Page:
A committee of Massachusetts judges may clarify the rules on when judges may speak publicly about cases they have handled, reports the Associated Press. The panel was formed after publicity about the case of Daniel Tavares Jr. After he was arrested in the killings of a newlywed couple in Washington state, the Massachusetts judge who had freed the convicted killer on personal recognizance in two prison guard assaults became a hot topic in the presidential campaign.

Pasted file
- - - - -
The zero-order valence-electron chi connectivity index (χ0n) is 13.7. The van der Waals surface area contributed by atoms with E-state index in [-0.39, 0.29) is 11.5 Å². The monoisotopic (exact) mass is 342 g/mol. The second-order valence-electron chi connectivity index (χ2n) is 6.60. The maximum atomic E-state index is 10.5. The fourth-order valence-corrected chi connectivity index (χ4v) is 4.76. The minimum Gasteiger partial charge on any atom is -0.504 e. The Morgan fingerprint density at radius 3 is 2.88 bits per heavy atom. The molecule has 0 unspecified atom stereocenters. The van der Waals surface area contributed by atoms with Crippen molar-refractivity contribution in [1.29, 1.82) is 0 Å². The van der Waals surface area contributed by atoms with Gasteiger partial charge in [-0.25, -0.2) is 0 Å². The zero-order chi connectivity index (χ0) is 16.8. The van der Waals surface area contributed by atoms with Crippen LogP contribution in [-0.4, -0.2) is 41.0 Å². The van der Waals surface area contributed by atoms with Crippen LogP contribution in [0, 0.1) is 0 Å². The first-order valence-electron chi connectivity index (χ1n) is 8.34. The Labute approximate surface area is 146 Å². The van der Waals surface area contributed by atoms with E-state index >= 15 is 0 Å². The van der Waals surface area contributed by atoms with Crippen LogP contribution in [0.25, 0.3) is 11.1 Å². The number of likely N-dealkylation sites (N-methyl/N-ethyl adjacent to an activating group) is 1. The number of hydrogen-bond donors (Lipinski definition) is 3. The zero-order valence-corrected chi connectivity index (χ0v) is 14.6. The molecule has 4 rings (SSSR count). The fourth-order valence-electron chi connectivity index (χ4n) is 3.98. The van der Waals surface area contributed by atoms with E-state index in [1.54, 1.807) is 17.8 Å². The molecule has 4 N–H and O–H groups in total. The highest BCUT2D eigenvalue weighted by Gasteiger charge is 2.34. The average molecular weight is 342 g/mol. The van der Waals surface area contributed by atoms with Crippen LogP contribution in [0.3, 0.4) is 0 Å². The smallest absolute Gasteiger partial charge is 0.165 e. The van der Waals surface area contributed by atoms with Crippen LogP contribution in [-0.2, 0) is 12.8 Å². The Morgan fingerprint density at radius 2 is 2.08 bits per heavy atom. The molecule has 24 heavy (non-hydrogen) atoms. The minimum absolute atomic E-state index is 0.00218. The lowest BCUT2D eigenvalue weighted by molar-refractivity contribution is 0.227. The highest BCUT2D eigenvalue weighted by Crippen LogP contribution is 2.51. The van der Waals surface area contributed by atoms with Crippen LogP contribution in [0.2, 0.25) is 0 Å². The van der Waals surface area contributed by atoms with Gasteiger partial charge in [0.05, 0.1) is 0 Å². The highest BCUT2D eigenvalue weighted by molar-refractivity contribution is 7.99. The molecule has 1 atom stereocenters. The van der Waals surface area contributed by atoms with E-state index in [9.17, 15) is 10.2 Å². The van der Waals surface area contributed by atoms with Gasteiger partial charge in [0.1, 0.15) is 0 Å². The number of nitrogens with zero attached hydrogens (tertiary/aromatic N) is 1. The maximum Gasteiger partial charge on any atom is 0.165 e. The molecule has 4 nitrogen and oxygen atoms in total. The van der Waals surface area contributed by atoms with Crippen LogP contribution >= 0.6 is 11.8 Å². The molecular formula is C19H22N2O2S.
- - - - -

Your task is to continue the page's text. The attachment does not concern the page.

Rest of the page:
Judge Kathe Tuttman issued no public comments after her decision to free Tavares, prompting two judges to issue an unusual public defense of her. The current rule prohibits judges from making public comments about pending or impending proceedings. It does not prohibit them from making public statements in the course of their official duties or from explaining procedures of the court “for public information.” In the Tavares case, former Massachusetts Gov. Mitt Romney, who appointed Tuttman to the bench, called for her resignation. Former New York mayor Rudy Giuliani cited Tuttman’s appointment as an example of Romney’s poor record on crime. The state’s two top judges defended Tuttman, saying her ruling was based on the state’s bail law, which requires judges to only consider whether a suspect is a flight risk.